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Old 2006-02-04, 14:33   #2
Kosmaj
 
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Nov 2003

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After several attempts (over half an hour) I was able to open his page. The current records are (using i-th prime for our multi-Proths):

8-primes: 206 digits (tuplet), Octoproth (n=346): 105 digits
12-primes: 44 digits (bitwin), Dodecaproth (n=91): 28 digits
16-primes: 26 digits (tuplet), Hexadecaproth (if we find one for n=76): 24 digits

The hendicap of using the i-th prime (among 2i primes) is not a big problem for Octoproths but it is for Hexadecaproths. For example, let's suppose we find a Hexadecaproth for n=76 and a 17-digit k. Then, we'll have 2 primes with 23 digits, 6 primes with 24 digits and 8 primes with 39-41 digits which I think (obviously?) is better than 16 primes with 26 digits, but based on 8-th prime with 24 digits our Hexadecaproth will be ranked below the 26-digit tuplet.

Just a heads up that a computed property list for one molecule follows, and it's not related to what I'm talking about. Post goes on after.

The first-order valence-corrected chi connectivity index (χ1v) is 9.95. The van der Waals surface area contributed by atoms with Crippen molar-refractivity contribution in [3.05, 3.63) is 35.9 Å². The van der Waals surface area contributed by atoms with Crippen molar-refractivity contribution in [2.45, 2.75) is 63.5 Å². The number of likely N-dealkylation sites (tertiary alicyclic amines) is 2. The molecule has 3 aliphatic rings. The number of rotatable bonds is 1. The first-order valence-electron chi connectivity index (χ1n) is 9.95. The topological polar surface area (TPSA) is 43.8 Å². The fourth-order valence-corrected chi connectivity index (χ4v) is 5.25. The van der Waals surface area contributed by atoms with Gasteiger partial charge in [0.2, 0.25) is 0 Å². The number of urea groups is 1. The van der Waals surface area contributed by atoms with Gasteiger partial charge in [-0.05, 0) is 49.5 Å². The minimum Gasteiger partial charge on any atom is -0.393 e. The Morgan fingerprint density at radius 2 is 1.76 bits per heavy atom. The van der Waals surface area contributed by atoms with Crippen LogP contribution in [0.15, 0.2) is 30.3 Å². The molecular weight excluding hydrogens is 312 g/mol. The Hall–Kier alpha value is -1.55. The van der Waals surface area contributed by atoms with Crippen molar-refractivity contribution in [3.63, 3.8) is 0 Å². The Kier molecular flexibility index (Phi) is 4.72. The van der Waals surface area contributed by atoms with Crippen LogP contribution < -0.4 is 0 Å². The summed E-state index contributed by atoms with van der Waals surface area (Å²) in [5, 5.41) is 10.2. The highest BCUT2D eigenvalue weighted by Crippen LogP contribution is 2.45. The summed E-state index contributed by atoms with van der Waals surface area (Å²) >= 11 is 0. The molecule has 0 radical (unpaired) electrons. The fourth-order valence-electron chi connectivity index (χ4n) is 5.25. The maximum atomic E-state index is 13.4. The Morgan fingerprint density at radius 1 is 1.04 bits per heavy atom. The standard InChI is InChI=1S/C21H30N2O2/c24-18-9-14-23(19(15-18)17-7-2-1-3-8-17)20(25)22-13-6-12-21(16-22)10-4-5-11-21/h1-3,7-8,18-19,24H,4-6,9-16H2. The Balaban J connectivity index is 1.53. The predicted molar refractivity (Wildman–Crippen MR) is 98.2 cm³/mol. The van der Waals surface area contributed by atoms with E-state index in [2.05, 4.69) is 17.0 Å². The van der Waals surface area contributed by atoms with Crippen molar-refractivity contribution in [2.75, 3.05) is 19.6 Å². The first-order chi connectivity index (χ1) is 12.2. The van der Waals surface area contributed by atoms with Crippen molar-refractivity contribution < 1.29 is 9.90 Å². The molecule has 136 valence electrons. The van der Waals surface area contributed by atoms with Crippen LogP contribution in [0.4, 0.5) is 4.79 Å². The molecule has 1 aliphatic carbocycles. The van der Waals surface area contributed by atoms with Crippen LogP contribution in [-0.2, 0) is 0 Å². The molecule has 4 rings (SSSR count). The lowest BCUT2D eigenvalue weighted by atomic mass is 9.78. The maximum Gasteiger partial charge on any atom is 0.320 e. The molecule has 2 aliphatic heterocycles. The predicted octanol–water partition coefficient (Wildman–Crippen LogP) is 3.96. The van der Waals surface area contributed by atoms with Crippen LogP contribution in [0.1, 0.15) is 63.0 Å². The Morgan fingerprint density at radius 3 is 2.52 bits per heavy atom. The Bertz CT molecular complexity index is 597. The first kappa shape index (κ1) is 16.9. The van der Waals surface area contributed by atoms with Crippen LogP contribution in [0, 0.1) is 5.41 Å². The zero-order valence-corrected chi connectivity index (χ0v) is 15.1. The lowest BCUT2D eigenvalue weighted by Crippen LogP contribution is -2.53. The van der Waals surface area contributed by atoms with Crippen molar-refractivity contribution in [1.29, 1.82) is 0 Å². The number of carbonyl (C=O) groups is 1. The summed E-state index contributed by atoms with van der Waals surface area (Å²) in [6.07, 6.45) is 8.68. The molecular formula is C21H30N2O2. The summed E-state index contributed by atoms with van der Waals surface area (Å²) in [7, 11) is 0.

Another possible size measure I was thinking about is a "score" used by prof. Caldwell on Top-5000 (or a variation of it) summed over all primes in the group.

In any case approaching existing record in any catogery (4, 8, 12) will require a huge computation effort which presently I'm not ready to undertake.

Finally, I don't have a problem accepting his second condition, k<2^(n-1), since we begin the search from k=1, not from k=2^n-1, and thus all our large multi-Proths satisfy the condition.

Last fiddled with by Kosmaj on 2006-02-04 at 14:35
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